Putting the Unity in Community

Minnesota has some of the worst inequity rates in the country.  In particular, Black communities are poorer and less  resourced in education and housing than those of their white peers. Research has shown that when community members help each other, they create stronger and healthier communities for everyone.

In Rochester two women have created a  nonprofit called Pamoja, a Swahili word  that means “united.” The aim of the organization is to strengthen the East  African community, in particular East  African girls and women. They have been helping the Rochester community for a  couple of years, and now, with grants and official paperwork, they are here to stay.

Meet the mothers

Khadija Ali and Fatuma Ahmed are the two Somali women behind Pamoja. Ali grew up in Canada and moved to Rochester over 20 years ago. She worked as a public health educator and helped mothers who had postpartum depression, and she’s currently raising four kids. Ahmed is from  London but moved to Rochester 10 years ago and worked as an assistant teacher for Rochester Public Schools. She is now raising three children.

Ali and Ahmed grew up around Somali communities that helped them become the strong women they are today. Ali reminisces about the community centers in her childhood. She reflects, “In  Toronto, it seemed like in every corner there was a community center. If we could have that here, it would be huge. Our  goal is to have a community center for  the Somali community.”

After moving to Rochester, the two women realized they needed to build and cultivate a platform to help East African women and girls. Many Somalis found themselves displaced due to the civil war in  Somalia, but they have found comfort in the community in Minnesota.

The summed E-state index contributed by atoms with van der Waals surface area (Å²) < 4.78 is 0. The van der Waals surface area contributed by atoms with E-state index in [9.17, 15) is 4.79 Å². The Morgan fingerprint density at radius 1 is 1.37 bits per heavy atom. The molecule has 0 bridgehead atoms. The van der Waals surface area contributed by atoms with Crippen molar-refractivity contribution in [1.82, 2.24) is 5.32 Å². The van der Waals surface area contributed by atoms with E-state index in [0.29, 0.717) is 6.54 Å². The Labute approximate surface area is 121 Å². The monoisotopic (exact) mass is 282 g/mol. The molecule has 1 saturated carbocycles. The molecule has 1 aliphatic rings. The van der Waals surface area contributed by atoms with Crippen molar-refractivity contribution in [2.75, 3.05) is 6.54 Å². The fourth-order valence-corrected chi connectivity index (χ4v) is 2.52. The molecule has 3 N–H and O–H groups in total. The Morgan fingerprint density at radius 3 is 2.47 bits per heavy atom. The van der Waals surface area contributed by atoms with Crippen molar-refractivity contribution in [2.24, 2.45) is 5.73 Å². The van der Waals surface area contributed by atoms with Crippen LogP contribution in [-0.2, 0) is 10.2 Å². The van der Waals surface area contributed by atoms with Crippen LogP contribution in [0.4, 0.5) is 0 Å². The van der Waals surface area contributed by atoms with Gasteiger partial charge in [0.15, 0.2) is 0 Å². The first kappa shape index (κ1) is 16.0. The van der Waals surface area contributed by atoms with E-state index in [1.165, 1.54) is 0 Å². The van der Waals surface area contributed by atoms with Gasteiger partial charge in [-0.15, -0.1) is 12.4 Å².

In Rochester there are many after school programs geared toward East  Africans, but most are aimed for boys.  The women dreamed of creating a space for girls. Ahmed said, “With our culture,  (sometimes) women are not a priority.  We are saying now that women matter,  too. Girls need to be heard. By doing that  (allowing the girls to participate in sports)  we are building their confidence.”

Pamoja is helping East African girls to have a childhood that allows them to be free and young and to potentially become leaders.  They are being shown that they matter too.

Pamoja’s work

Youth sports is not the only thing Pamoja sponsors. Because of their experiences as mothers, Ali and Ahmed understand the unique challenges that women from their community face. Pamoja supports mothers by helping them to understand the mental health challenges that often arise after the birth of a child.

Pamoja will also help the East African community with homework, summer programming and events year-round. Ali and Ahmed hope that in July they will have a physical center with resources for the East  African community on education, housing  and job opportunities.

For years, East Africans in Rochester have been helping one another in their free time,  but now with Pamoja they have established help that will support the community for generations. To move to another country and be an outsider is an extremely isolating experience. Ali and Ahmed will not give up,  and they remind us that Pamoja is here to stay, putting the unity back in community.

get connected 

Support, donate and continue to amplify Black voices and organizations in  Minnesota by visiting the Pamoja office at 829 3rd Ave SE Suite #205 or by emailing or

About Author

Avatar photo

Ashalul is a Rochester resident committed to equity, love, and justice.

Comments are closed.

Subscribe to our newsletter and be the first to find out about upcoming events, receive fun announcements and get the latest articles delivered straight to your inbox! 📧

Get RWM in your mailbox!